Well, I spent all of yesterday watching Background info, and could only ick up two or three background points particular to Ship in a Bottle. Do you think that perhaps I should just not try any harder, because there seems to be very little out there on this episode. I'll still be looking at the Star Trek Encyclopedia today, where the Okudas added some background stuff under some articles. -Nmajmani 12:29, 14 July 2007 (UTC)Nmajmani
Just as a tangential comment, this episode is often said to have been affected by negotiations with the estate of Arthur Conan Doyle related to the show's use of the Sherlock Holmes characters in "Elementary, Dear Data". If there's any authoritative source that describes that situation (without getting into the minutiae of copyright and trademarket law) then that's certainly one aspect of this episode that ought be addressed in its Background Information section. --TommyRaiko 13:28, 14 July 2007 (UTC)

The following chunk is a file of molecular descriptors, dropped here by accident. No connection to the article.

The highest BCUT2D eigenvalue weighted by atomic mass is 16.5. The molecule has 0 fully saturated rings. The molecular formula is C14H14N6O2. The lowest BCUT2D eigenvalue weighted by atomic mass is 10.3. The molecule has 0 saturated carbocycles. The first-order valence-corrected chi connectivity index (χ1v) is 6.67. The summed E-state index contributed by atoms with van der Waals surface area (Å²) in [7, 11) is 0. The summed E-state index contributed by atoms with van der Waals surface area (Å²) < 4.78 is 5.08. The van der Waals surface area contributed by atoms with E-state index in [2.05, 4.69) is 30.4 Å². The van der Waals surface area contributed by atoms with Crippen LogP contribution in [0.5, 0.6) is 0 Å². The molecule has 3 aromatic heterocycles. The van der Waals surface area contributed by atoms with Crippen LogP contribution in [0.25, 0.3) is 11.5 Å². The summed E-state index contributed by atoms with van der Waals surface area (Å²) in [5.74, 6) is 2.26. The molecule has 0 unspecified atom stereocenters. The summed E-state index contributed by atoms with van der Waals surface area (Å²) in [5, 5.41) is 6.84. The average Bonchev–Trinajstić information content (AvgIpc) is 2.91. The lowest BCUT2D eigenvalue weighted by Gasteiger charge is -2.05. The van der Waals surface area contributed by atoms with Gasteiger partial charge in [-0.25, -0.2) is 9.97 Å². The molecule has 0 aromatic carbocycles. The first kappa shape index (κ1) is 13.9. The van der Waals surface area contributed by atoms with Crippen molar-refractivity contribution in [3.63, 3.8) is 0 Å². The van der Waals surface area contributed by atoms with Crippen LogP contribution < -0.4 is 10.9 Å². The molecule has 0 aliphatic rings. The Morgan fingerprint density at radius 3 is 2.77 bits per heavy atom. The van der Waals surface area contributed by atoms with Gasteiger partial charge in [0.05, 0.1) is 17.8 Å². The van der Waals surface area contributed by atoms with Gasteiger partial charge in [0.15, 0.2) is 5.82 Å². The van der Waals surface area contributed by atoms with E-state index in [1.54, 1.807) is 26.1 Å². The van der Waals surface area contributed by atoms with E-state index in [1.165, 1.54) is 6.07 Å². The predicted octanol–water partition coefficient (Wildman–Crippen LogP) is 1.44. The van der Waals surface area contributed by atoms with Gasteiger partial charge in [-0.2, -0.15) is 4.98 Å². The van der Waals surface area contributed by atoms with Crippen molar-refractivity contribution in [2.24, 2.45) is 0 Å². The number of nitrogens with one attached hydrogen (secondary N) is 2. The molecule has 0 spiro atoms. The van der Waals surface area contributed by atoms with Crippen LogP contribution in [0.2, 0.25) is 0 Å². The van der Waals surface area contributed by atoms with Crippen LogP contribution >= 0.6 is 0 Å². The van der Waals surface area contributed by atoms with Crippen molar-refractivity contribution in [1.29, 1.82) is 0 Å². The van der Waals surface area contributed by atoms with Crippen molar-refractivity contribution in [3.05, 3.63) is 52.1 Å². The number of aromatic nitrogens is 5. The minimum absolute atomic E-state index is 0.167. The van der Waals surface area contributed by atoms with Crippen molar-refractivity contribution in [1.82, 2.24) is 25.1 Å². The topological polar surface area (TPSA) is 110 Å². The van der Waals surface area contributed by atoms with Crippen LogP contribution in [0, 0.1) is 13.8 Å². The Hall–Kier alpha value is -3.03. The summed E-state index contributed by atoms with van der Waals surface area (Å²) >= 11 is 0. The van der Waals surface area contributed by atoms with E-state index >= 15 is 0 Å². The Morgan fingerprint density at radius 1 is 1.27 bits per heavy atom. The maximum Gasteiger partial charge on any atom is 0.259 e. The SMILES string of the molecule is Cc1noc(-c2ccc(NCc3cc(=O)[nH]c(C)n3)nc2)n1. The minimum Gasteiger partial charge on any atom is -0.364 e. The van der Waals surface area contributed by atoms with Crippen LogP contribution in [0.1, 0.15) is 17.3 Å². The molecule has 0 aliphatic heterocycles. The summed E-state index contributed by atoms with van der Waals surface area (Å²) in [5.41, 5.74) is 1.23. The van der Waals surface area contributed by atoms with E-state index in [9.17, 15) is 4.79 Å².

Forgive me the errors in my above comments, I confused this with the Voyager episodes nominated below. I meant to refer you to behind-the-scenes books for Star Trek: The Next Generation. Of help may be Trek, the Unauthorized Story behind Star Trek: The Next Generation by James Van Hise, Star Trek: The Next Generation, The Continuing Mission" by Judith and Garfield Reeves-Stevens, the Star Trek: The Next Generation Companion, etc. Ottens 14:28, 14 July 2007 (UTC)
Thank you for the book references. Perhaps there is something in the Shelock Holmes website regarding this. I'll search around. -Nmajmani 16:35, 14 July 2007 (UTC)Nmajmani